Getting students to engage in traditional kinds of reflective activities was especially challenging in the elementary school context, where students were surrounded by hundreds of hyper-active kids who wanted their attention. I really “got” this one sunny afternoon when I was responsible for leading a reflection session in an elementary school. I had spent the morning outside working in the school garden surrounded by kids. These kids asked amazing questions, laughed unreservedly, and were in constant motion. Afterwards, I went inside to a stuffy room filled with people sitting quietly on hard, plastic chairs. I imagined myself prompting discussion about how it is that in Canada there are significant numbers of kids who come to school hungry every morning. I thought to myself, “To hell with this, I want to go outside and play!”
So we experimented with other ways to encourage reflective thinking. For example, we tried to plant reflective seeds during active phases of the project that we hoped would take root later when students were in calmer, quieter spaces. We encouraged leaders to look for teachable moments during the service work when a challenging question could be asked and a quick stand-up discussion could take place. We also learned that expecting students to really open up to each other on their first day together was not realistic. Therefore we encouraged leaders to focus on building trust and team spirit in the early stages of the project so that students would be more comfortable sharing their reflections towards the end of the project.
Why the learning was so powerful
We gradually came to understand that the Reading Week experience led to powerful learning outcomes because of several factors. Students were immersed in a compelling, high energy environment that was significantly different from ordinary student life. UBC students could not sit on the sidelines of these projects. In most projects, students were challenged to take part in activities that were unfamiliar, e.g., building simple structures like compost boxes or raised garden beds. They were responsible for delivering something tangible to people they came to care about. Failure was not an option. Their success depended on their ability to work effectively with people they had never met before. Students had to figure out how to work as a team and do so within a very tight time frame. In most cases, the projects involved physical activity, sometimes hard labour. For students used to sitting passively in classrooms using only their minds and their verbal abilities, the CSL projects exercised different figurative and literal muscles. And the reflection activities, while challenging to facilitate, did get students thinking critically about the contexts for the projects they were doing. Responses to evaluation questionnaires that students completed every year showed that students did reflect on what it meant to be a global citizen. They did confront realities they might otherwise not have understood. (For more, see How CSL promotes learning.)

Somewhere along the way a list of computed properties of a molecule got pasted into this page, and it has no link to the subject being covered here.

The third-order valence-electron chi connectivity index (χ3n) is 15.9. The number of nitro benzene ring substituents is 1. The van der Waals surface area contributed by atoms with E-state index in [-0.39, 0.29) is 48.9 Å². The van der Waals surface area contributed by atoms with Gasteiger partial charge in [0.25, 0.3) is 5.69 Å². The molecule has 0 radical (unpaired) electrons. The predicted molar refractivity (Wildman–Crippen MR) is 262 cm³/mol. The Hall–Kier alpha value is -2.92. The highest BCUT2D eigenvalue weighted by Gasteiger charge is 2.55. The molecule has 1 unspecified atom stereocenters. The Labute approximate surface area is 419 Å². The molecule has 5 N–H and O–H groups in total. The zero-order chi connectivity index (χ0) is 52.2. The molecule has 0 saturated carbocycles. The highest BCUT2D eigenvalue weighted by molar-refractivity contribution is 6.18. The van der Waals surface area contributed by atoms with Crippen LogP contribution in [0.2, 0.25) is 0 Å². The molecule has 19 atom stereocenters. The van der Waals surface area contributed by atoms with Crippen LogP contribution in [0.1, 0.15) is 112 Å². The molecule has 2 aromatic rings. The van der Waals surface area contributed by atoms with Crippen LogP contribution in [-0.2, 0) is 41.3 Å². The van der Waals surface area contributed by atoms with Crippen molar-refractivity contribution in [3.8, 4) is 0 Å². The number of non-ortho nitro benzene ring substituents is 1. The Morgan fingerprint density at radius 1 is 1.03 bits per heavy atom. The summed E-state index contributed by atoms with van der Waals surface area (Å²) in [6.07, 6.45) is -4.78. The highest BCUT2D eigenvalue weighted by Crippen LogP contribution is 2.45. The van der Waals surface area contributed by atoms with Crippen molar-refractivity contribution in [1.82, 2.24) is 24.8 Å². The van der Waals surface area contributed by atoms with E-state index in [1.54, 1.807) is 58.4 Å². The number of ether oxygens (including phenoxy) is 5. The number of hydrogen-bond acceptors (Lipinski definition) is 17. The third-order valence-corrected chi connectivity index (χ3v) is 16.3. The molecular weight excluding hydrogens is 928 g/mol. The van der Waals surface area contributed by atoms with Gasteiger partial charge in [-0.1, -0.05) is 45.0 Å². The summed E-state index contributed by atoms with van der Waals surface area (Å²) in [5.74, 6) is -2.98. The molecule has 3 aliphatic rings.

The Reading Week model is resource-intensive. But the consistency of the learning outcomes for university students, the amazing array of tangible and intangible products that student teams have left behind, and the potential for influencing the lives of kids in schools makes the investment unquestionably worthwhile.
To learn more:
To read brief descriptions of a few examples of the kinds of Reading Week projects UBC students have done in inner city schools in Vancouver, click here.
To read the argument I made for the value of Reading Week CSL projects, the value of having university students do CSL in public schools and my reflections on how CSL contributes to the education of global citizens, see the related posts from my University Affairs blog.
To view a 10 minute video about UBC’s Reading Week CSL projects, click below. The video includes information about the Reading Week model and our projects in schools as well as examples of curricular CSL projects done during Reading Week.
To view a 5 minute video that describes a school Reading Week project that focused on math skills, click below